During a few years at the beginning of the millennium, there was a flurry of excitement around graph theory and network science, with things like small-world networks and scale-free networks being (re-)discovered, and popular books like Six Degrees and Linked being published. I, too, made some efforts to apply ideas from graph theory to biology, usually guided by my friend, the graph ninja Petter Holme. (E.g. Subnetwork hierarchies of biochemical pathways where we looked at edge betweenness and community structure in biochemical networks and and Role-similarity based functional prediction in networked systems: Application to the yeast proteome where we used a PageRank-like method and the sociological idea of “role similarity” to predict functions of proteins.) I also dabbled in neuroscience applications of graph theory such as the connection between epilepsy and brain connectivity structures (alas, never published).
Then I drifted away from graphs and networks (the same thing, really!) to focus on statistics and arcane aspects of DNA sequencing. Lately, however, I’ve seen a lot of interesting graph-related developments.
The first is a superficial observation: Facebook has introduced Graph Search and Spotify has introduced the Music Graph as perfectly normal “products” without seeing the need for a catchier name. Has the word “graph” become quasi-mainstream, as happened with the “six degrees” concept which we’ve seen referenced many times in pop culture?
On the academic side, theory has now been developed for temporal graphs, which go beyond the static networks of yesterday and attempt to incorporate the time aspect. Much of this is due to the aforementioned graph ninja – see e g his book (cowritten with Jari Saramäki) or recent single-author paper in PLoS CompBio.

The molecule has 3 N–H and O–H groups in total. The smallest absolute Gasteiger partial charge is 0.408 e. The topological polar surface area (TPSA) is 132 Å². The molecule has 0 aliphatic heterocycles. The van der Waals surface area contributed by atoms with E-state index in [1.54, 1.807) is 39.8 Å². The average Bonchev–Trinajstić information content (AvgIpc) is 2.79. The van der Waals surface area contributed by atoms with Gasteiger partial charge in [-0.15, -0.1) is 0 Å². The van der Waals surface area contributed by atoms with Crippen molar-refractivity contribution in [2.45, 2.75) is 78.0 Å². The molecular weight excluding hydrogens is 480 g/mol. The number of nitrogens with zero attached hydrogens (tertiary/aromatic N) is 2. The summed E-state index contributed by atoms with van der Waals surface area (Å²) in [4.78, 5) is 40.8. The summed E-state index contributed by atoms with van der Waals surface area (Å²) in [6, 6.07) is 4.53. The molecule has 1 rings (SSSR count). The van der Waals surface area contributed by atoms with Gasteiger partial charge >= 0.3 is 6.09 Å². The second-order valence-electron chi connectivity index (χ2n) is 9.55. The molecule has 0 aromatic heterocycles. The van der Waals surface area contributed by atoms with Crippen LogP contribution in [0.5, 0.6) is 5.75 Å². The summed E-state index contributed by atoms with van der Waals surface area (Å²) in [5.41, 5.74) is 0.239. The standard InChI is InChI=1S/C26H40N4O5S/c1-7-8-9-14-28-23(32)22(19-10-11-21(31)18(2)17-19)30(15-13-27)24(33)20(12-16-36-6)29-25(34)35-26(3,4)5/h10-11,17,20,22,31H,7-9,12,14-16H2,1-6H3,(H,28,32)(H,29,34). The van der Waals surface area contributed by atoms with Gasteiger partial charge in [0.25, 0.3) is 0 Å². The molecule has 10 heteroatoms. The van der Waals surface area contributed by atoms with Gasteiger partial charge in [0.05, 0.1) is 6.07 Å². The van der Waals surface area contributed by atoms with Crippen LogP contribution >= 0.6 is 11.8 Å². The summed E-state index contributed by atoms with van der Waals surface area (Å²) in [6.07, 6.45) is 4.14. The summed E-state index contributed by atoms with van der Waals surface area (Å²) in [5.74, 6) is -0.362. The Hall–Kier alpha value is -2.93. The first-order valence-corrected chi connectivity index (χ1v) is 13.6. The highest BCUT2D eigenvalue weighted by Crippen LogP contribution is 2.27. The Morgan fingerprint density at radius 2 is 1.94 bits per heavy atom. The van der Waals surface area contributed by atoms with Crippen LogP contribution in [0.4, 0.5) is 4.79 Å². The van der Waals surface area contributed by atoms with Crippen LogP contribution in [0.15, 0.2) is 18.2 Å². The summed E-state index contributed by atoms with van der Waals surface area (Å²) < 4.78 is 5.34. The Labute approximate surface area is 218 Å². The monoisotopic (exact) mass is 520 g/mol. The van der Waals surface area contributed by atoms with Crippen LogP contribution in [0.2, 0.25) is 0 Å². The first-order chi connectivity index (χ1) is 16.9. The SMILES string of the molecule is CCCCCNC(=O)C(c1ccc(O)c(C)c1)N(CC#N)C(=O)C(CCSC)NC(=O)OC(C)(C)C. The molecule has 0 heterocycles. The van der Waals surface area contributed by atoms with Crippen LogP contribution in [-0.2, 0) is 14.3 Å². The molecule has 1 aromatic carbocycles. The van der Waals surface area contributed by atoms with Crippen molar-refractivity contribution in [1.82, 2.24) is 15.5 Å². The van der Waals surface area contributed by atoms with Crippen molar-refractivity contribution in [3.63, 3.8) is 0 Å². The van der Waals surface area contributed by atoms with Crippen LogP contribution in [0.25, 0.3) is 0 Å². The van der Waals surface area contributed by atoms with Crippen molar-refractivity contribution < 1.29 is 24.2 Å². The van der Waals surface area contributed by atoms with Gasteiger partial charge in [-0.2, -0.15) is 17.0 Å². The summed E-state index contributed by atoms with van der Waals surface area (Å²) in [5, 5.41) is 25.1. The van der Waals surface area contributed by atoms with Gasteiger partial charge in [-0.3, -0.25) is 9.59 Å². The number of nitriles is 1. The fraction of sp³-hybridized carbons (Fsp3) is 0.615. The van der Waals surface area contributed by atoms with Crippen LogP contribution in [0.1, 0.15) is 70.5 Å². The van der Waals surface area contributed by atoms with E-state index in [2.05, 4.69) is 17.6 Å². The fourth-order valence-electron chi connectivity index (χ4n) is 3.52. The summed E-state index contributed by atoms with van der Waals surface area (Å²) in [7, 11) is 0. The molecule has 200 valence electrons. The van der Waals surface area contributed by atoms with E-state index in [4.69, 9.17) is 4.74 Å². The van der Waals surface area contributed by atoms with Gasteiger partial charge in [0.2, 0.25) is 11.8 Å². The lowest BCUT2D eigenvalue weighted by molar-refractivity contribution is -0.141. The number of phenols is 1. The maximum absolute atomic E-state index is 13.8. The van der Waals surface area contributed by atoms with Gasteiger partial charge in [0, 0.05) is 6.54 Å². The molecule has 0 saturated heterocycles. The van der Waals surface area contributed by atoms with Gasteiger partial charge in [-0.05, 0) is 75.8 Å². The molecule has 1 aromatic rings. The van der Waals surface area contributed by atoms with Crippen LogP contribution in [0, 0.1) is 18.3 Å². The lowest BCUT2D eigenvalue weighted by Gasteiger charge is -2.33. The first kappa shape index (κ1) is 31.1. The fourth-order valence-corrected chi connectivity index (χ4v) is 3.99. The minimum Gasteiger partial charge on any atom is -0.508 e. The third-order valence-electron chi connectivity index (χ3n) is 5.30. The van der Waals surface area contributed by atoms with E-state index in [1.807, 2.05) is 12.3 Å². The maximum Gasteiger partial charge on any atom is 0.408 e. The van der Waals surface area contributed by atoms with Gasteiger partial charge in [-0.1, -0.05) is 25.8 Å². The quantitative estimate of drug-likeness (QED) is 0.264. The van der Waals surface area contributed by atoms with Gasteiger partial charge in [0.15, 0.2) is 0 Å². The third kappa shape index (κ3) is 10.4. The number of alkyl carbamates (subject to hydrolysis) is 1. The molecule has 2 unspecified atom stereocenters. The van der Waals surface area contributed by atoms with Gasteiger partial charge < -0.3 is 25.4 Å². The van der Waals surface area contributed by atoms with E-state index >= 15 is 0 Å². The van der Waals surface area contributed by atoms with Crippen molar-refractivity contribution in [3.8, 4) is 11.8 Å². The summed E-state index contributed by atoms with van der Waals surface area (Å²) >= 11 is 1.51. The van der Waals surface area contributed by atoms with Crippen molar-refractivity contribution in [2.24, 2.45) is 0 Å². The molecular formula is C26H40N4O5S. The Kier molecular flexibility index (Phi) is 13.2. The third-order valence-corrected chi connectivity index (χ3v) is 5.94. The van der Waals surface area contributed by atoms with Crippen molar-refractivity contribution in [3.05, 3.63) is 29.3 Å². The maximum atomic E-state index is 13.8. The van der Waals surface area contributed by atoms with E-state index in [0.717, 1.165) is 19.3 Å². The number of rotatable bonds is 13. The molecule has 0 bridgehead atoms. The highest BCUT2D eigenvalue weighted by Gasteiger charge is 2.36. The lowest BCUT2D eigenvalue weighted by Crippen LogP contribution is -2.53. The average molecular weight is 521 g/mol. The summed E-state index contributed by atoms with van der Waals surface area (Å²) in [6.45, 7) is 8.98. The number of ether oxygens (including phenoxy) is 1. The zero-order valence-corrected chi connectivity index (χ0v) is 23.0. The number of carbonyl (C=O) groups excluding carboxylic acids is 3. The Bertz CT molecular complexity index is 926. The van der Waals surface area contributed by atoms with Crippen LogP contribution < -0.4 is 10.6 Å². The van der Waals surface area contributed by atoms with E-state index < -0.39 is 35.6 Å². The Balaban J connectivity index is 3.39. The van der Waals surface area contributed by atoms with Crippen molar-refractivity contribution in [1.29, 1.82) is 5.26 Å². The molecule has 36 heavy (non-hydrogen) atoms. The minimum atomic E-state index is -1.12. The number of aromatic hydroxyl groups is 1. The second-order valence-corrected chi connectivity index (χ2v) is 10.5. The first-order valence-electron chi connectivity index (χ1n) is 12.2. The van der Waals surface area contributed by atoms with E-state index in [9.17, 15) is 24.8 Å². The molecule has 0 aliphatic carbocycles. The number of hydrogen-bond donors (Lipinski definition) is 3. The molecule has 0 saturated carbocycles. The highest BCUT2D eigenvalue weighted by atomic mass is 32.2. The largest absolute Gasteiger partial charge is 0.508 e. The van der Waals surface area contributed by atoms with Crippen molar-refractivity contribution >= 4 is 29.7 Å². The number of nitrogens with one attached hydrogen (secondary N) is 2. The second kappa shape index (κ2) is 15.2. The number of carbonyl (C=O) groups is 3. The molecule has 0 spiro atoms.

On the “big graph” side, one of the most interesting developments is GraphLab, a parallel computing framework for machine learning on graphs. This meaty presentation contrasts “data-parallel” problems, for which MapReduce works well, with “graph-parallel” problems (such as PageRank) for which GraphLab works well.
Other “big graph” projects that I’ve heard of but not really tried are Google’s Pregel, Apache Giraph, which as I understand it is an open-source implementation of Pregel (like how Hadoop was initially an open source implementation of Google’s MapReduce), and Neo4j.
GraphChi is a spin-off from GraphLab and is said to enable very fast processing of huge graphs on a single laptop by “using a novel algorithm to process the graph from disk”. This turned out not to be idle hype – when I downloaded it and tried it on my Mac on some sample (large) networks, it was blazingly fast. Implemented example applications include PageRank calculations, matrix factorizations, and triangle counting, but the framework is extensible. Definitely something to try if you don’t feel like setting up clusters. The installation process was easy too.
From a bioinformatics angle, so-called de novo genome assembly is essentially a graph traversal problem. It can be cast in different forms (usually based string graphs or de Bruijn graphs) – the paper Parametric Complexity of Sequence Assembly: Theory and Applications to Next Generation Sequencing by Nagarajan and Pop gives a thorough overview of the various tough traversal problems that one ends up with (Hamiltonian paths etc.)
I’ve learned from the informative and frequently updated homolog.us blog that a lot of tricky things are being done to improve the performance and scalability of genome assembly, like cascading Bloom filters and MPI and Hadoop implementations, but I can’t help wondering if it wouldn’t help to use one of these inherently graph-oriented approaches. Does anyone know if there are projects along these lines? A recent Twitter comment from Mike Schatz (assembly expert and developer of the Hadoop-based Contrail assembler) said that he was thinking about it but still waiting for a good open-source implementation of Pregel. I guess that implies he doesn’t consider Giraph to be sufficiently developed at this point.